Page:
Geraint Thomas hooks up with Dan Biggar to discuss Tour De France (2024)

As we set off on a bike ride around Monaco, the Ineos cycling top Geraint Thomas kindly brought along for me is firmly at the bottom of my rucksack. It is one he wore on last month’s Giro d’Italia but I can barely get it over my forearms.

I’m not the biggest rugby player and the size difference surprises me. Geraint, my mate and fellow Welshman, explains how every kilo counts when you’re racing up the mountains, as he will be with his Ineos team when he takes on the Tour de France which starts on Saturday. Fortunately, our route is less taxing than the Alpe d’Huez.

Thomas, winner of three World Championships, two Olympic golds and the 2018 Tour de France, leads me around the city’s Formula 1 circuit, where Lamborghinis and Ferraris are more common than Toyotas and Hyundais. It is a real taste of the high life in the boy from Cardiff’s adopted home.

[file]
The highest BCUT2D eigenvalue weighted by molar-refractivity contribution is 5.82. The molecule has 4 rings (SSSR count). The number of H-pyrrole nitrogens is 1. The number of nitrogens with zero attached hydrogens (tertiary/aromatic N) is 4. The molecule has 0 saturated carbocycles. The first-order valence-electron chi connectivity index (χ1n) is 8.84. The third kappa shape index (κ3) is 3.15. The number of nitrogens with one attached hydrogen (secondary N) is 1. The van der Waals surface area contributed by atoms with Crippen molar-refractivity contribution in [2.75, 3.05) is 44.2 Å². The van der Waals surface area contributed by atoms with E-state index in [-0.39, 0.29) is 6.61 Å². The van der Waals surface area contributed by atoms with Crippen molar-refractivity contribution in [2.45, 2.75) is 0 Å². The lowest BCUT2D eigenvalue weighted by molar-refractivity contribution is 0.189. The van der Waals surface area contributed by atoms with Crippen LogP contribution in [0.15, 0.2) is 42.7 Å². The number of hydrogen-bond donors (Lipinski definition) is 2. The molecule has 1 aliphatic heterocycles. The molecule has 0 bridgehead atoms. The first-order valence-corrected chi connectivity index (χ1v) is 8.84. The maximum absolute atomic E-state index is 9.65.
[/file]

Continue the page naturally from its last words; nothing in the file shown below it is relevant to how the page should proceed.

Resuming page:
‘I saw the old actor from the Nespresso advert… George Clooney!’ Geraint tells me. ‘He was in a bar having some food. There are loads of F1 drivers. Carlos Sainz is staying in a hotel just there while he looks for an apartment.

‘I’ve met George Russell a few times. We were going to go out (for a bike ride) but they don’t want the drivers on bikes as one of them crashed earlier this season and did something to his wrist.’

Geraint Thomas, who won the 2018 Tour De France, discusses the difficulties of the race

Thomas told fellow Welshman Dan Biggar about the grazes he has suffered while cycling

Geraint has grazes up his forearm when we meet. Crashes are part and parcel of racing, he tells me, and the worst part is when the wounds stick to the bed sheets at night. That’s one of the reasons he shaves his legs; to minimise the risk of follicular infection.

‘Every rest day I shave. It’s a pain but you just get on with it. When you go up a mountain for an hour, mentally it’s tough. Pain is part of cycling. I’ve done collar bones, wrists, shoulders, pelvis, even my spleen. When you switch off, it hits you. All that tiredness comes out. Your legs feel weak and shaky.’

Cycling up one of Monaco’s steeper streets towards Casino Square, I’m relieved my bike has an electric motor that kicks in on the climbs! We do 20-minute Wattbike sessions in pre-season and I’m folded after four-and-a-half minutes!